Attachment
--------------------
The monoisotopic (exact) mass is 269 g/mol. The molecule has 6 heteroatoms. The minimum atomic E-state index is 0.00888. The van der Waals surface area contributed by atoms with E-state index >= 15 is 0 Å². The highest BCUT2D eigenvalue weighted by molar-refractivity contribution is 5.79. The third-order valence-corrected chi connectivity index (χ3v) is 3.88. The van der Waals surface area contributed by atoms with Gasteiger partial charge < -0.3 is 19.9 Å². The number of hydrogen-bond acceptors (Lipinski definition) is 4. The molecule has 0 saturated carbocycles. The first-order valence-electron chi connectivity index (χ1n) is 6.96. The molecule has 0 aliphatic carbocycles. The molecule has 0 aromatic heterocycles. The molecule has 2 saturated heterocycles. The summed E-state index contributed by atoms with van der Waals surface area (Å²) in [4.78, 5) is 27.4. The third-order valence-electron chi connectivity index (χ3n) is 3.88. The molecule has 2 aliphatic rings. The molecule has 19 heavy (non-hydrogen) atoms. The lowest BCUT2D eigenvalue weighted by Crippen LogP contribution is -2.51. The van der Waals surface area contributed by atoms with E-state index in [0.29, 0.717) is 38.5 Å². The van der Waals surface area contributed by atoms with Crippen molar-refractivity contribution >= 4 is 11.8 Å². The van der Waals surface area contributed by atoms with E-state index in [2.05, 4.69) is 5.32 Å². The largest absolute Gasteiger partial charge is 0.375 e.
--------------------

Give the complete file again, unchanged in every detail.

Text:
The monoisotopic (exact) mass is 269 g/mol. The molecule has 6 heteroatoms. The minimum atomic E-state index is 0.00888. The van der Waals surface area contributed by atoms with E-state index >= 15 is 0 Å². The highest BCUT2D eigenvalue weighted by molar-refractivity contribution is 5.79. The third-order valence-corrected chi connectivity index (χ3v) is 3.88. The van der Waals surface area contributed by atoms with Gasteiger partial charge < -0.3 is 19.9 Å². The number of hydrogen-bond acceptors (Lipinski definition) is 4. The molecule has 0 saturated carbocycles. The first-order valence-electron chi connectivity index (χ1n) is 6.96. The molecule has 0 aliphatic carbocycles. The molecule has 0 aromatic heterocycles. The molecule has 2 saturated heterocycles. The summed E-state index contributed by atoms with van der Waals surface area (Å²) in [4.78, 5) is 27.4. The third-order valence-electron chi connectivity index (χ3n) is 3.88. The molecule has 2 aliphatic rings. The molecule has 19 heavy (non-hydrogen) atoms. The lowest BCUT2D eigenvalue weighted by Crippen LogP contribution is -2.51. The van der Waals surface area contributed by atoms with E-state index in [0.29, 0.717) is 38.5 Å². The van der Waals surface area contributed by atoms with Crippen molar-refractivity contribution >= 4 is 11.8 Å². The van der Waals surface area contributed by atoms with E-state index in [2.05, 4.69) is 5.32 Å². The largest absolute Gasteiger partial charge is 0.375 e.